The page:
While breast cancer screening in rural America remains underutilized, barriers to screening mammography in poor, rural areas are marked by significant racial disparities, according to a new study. These barriers include poor knowledge about breast cancer and screening, difficulty accessing facilities, and lack of encouragement and funds to get screened. These factors are particularly striking among Native Americans. The study will be published in the December 1, 2004 issue of CANCER, a peer-reviewed journal of the American Cancer Society. A free abstract of this study will be available via the CANCER News Room upon online publication.
Recent advances in breast cancer screening and treatments have led to an important reduction in death rates from breast cancer in American women in recent years. While early detection has been shown to reduce breast cancer deaths, its impact on mortality rates across the nation depends on large numbers of women getting screened. Current screening rates approaches 40 percent of eligible women, far less than the national goal of 80 percent. Women in rural America, particularly from minority groups, have even lower utilization rates.
In 1996 an intervention designed to increase screening among low-income women called the Robeson County Outreach Screening and Education (ROSE) Project began in North Carolina. This community-based education project targeted Caucasian, African-American, and Native American women over 40 years old. In this study Electra D. Paskett, Ph.D., Director of Center for Population Health and Health Disparities at the Ohio State University Comprehensive Cancer Center, and her colleagues characterized and compared the baseline knowledge, beliefs, and behaviors about breast cancer screening among 897 women enrolled in this project.
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23.02.2017 | Vanderbilt University
Researchers identify cause of hereditary skeletal muscle disorder
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In the field of nanoscience, an international team of physicists with participants from Konstanz has achieved a breakthrough in understanding heat transport
Cells need to repair damaged DNA in our genes to prevent the development of cancer and other diseases. Our cells therefore activate and send “repair-proteins”...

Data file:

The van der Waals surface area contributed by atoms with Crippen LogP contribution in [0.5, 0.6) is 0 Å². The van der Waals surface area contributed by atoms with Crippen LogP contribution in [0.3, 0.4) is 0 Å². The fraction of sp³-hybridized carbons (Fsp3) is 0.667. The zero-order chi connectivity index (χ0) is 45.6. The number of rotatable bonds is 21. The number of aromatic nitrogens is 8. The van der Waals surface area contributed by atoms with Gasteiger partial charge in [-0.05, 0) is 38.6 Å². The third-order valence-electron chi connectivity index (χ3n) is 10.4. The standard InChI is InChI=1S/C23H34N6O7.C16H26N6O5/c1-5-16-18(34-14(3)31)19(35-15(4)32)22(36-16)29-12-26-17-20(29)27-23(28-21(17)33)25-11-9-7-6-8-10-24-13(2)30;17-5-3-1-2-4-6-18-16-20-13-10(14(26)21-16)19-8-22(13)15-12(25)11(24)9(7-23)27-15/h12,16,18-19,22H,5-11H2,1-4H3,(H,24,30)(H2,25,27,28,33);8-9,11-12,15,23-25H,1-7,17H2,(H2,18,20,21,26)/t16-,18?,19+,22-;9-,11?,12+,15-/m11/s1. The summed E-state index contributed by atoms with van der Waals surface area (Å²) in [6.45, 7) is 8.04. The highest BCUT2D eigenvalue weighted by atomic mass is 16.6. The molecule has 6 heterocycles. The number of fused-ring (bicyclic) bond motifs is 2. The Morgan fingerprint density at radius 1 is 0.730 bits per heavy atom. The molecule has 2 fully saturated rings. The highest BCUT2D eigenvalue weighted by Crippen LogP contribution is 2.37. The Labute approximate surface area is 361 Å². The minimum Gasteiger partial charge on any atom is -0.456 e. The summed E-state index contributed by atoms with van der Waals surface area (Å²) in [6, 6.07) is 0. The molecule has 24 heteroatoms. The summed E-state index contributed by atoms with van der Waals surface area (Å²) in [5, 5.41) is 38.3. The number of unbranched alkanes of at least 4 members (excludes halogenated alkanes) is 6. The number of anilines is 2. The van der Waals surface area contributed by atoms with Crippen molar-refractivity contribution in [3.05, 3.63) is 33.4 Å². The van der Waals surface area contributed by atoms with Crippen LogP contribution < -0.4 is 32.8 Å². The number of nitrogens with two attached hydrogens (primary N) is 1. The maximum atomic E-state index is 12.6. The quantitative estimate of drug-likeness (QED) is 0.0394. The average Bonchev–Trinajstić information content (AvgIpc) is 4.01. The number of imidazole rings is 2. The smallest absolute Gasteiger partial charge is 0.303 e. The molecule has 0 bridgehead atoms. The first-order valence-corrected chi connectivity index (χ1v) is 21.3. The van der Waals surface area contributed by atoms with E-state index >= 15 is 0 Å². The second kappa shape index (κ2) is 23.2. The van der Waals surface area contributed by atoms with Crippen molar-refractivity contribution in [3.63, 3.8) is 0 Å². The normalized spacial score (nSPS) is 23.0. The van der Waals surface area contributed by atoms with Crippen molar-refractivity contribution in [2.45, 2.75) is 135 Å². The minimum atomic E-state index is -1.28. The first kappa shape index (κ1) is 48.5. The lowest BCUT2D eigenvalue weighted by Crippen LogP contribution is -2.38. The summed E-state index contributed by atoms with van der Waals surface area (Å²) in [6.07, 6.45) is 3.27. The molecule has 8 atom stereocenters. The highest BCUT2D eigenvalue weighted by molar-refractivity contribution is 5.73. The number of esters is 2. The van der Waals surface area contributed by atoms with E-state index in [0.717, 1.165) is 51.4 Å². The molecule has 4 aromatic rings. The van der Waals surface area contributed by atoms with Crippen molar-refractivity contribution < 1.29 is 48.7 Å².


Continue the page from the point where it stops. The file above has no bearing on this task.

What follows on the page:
The Fraunhofer IWS Dresden and Technische Universität Dresden inaugurated their jointly operated Center for Additive Manufacturing Dresden (AMCD) with a festive ceremony on February 7, 2017. Scientists from various disciplines perform research on materials, additive manufacturing processes and innovative technologies, which build up components in a layer by layer process. This technology opens up new horizons for component design and combinations of functions. For example during fabrication, electrical conductors and sensors are already able to be additively manufactured into components. They provide information about stress conditions of a product during operation.
The 3D-printing technology, or additive manufacturing as it is often called, has long made the step out of scientific research laboratories into industrial...
Nature does amazing things with limited design materials. Grass, for example, can support its own weight, resist strong wind loads, and recover after being...
Nanometer-scale magnetic perforated grids could create new possibilities for computing. Together with international colleagues, scientists from the Helmholtz Zentrum Dresden-Rossendorf (HZDR) have shown how a cobalt grid can be reliably programmed at room temperature. In addition they discovered that for every hole ("antidot") three magnetic states can be configured. The results have been published in the journal "Scientific Reports".
Physicist Dr. Rantej Bali from the HZDR, together with scientists from Singapore and Australia, designed a special grid structure in a thin layer of cobalt in...
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